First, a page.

New member

My husband had an ICD implanted last Tuesday .  His discharge instructions stated "return to normal activities" - Wednesday!  He is still fatigued and sore and just generally aches. No fever, no palpitations, chest pain, etc, and the incision looks great.  Just curious as to when most people return to work.  He has a desk job but I'm concerned about him working with this level of fatigue. To me, it's to be expected.  So I'm baffled by the dr instructions of resuming normal activities THE NEXT DAY. We had scheduled off time until Monday with the expectation that it may be extended.  He is 70, very active, and was unaware he had an issue until pre-op testing was done for knee surgery (which is now postponed)

He's now concerned that what he's feeling isn't normal. I disagree! Lol

Any input would be much appreciated. 



by docklock - 2023-03-25 20:22:26

I'm no expert by any stretch of imagination, but WOW.  Everything I've read is: anywhere from a week to two weeks before return to normal activities.  
The incision has to begin to heal. The leads need time to "set". 
Not supposed to raise elbow above your shoulder.  
I know there are Pacers on here with way, way more experience than I have.  I'm sure they will chime in.  


Normal activities

by Persephone - 2023-03-25 20:29:49

Hi Emmie - I'm glad everything sounds like it's going ok for your husband and you. When is his-follow up appointment? That will be a good time to ask questions.

My first appt was on day 6, counting the surgery as day 1, and the tech said "go live your life, all looks well" but I still had lots of questions and things I was unsure about. I went back to work on day 11.

Take your time, everybody goes at their own pace and recovery is not a competition or a race. Encourage your husband to move every day and do some gentle exercise as he becomes accustomed to the implant.

Best wishes to you.

Edited to add after seeing Docklock's post - my thoughts exactly. I wonder if the discharge notes were meant to say "the following Wednesday"



by Old male - 2023-03-25 20:38:21

Should have gotten an instruction sheet as most are sent home with after any surgery.  As docklock said no reaching above shoulder level if I remember for about 6 weeks.  Believe you are not supposed to drive for a couple of weeks.  No problem doing desk work.  I've been ICD patient for 9 years due to Ventricular Tachycardia. He definitely needs to get more info as to what to expect.  This is a good place to ask questions.


by Emmie - 2023-03-25 20:51:43

I'm so grateful to get such great feedback so quickly!  We did receive a "discharge instructions" sheet which said "drive - after 24 hours", "resume normal activities - Wed"., "return to Dr- 2 weeks" and listed restrictions as to lifting, movement, etc.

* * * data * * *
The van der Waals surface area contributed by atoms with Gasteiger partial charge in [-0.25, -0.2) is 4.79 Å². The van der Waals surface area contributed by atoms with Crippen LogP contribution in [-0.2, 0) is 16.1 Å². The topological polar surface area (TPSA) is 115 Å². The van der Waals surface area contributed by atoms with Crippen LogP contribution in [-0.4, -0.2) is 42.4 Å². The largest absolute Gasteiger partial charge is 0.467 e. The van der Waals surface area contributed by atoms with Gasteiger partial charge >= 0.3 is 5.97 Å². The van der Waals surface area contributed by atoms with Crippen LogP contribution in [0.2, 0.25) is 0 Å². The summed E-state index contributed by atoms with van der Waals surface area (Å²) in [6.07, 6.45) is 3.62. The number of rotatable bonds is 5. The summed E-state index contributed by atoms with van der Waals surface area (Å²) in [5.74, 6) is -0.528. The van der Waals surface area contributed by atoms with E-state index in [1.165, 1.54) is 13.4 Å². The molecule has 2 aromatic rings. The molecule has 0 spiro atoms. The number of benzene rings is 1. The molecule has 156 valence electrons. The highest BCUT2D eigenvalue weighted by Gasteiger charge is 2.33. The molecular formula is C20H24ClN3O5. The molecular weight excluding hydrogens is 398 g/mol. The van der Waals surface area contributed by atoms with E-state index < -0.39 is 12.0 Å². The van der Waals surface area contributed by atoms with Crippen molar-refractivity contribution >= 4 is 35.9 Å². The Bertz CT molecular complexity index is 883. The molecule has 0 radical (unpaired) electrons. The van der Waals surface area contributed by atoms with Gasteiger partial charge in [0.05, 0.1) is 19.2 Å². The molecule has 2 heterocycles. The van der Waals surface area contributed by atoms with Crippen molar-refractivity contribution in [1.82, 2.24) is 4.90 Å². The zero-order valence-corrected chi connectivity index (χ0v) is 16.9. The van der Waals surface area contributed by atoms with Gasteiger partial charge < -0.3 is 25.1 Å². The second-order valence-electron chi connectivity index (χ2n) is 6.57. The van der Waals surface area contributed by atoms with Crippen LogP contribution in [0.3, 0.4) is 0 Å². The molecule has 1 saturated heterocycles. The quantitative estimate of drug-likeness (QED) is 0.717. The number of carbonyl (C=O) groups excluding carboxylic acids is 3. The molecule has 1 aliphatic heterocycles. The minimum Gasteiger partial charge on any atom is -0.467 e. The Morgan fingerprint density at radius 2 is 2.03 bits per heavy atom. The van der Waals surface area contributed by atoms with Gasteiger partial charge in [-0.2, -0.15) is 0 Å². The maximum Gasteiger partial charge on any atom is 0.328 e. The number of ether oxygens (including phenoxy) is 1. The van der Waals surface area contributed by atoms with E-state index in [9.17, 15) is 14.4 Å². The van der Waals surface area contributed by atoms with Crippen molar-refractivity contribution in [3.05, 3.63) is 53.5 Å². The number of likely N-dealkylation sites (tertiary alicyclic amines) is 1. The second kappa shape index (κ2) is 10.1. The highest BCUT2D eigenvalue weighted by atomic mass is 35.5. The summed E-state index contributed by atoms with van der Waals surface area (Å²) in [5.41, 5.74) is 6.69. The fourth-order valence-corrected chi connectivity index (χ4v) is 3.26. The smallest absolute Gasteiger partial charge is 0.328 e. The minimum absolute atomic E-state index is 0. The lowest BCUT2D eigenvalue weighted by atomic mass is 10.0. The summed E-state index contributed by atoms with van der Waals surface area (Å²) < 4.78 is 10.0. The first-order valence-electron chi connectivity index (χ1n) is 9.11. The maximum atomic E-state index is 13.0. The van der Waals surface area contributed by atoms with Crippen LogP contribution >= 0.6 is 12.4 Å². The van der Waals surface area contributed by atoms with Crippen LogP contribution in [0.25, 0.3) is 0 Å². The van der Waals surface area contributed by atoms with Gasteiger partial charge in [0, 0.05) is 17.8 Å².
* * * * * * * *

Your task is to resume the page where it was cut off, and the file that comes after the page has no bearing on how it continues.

Great point that maybe they meant Wednesday WEEK.  That would make so much more sense.  I think we will go with that! 

Thanks so happy to have found this group.  We will definitely be reading through old posts/topics!




by new to pace.... - 2023-03-25 21:27:04

Welcome to your husband to the club he did not want to belong to.  It would be helpful if you would fill in his bio, such as the mfg, model style where he lives etc.  As sometimes our answers to your quries depends on where you live.

new to pace

New Member

by AgentX86 - 2023-03-25 21:58:39

Tell your husband, "welcome to the group". 😉 Please fill out the profile.  It does matter when we answer questions.  For example, this is an international group and customs vary.  Often what's normal in one location (particularly insurance) isn't in another.

As other have said, it's unusual that they wouldn't instruct him about motion and weight limits for that arm.  There are other issues like bathing, swimming, and such that are extremely important.  Infections can be deadly serious.

Since he has a desk job, he can probably go back whenever he feels capable.  I went back to work the next day. 

Driving is another one of those location dependent issues.  I was told a week but I only have a pacemaker.  Often an ICD requires a lot more time because of the danger of it firing.


by Tracey_E - 2023-03-25 22:37:07

More doctors are dropping the 4-6 week limitations after a study that showed people with no restrictions post-op had no more incident of lead dislodgement than patients with the traditional 4-6 week arm restrictions. It's unusual but not unheard of. My ep has gone fropm 4-6 weeks to 2 weeks. 

That said, just because he is allowed to go back to work doesn't  mean he has to. If he doesn't feel up to it, he should take more time off. 


by Julros - 2023-03-25 22:52:00

I am wondering if emmie's husband received a subcutaneous defibrillator. The lead is not inserted through a vein and not as prone to dislodgement. 


by Emmie - 2023-03-25 23:28:57

I will add the info tomorrow. Thanks so much. 

Lead dislogment

by AgentX86 - 2023-03-26 00:42:41

It's my understanding that lead dislodgment isn't the issue, rather doing more damage to the wound/shoulder/nerves/scar tissue.   This is also the reason it still has to be moved, so the damage doesn't build up.

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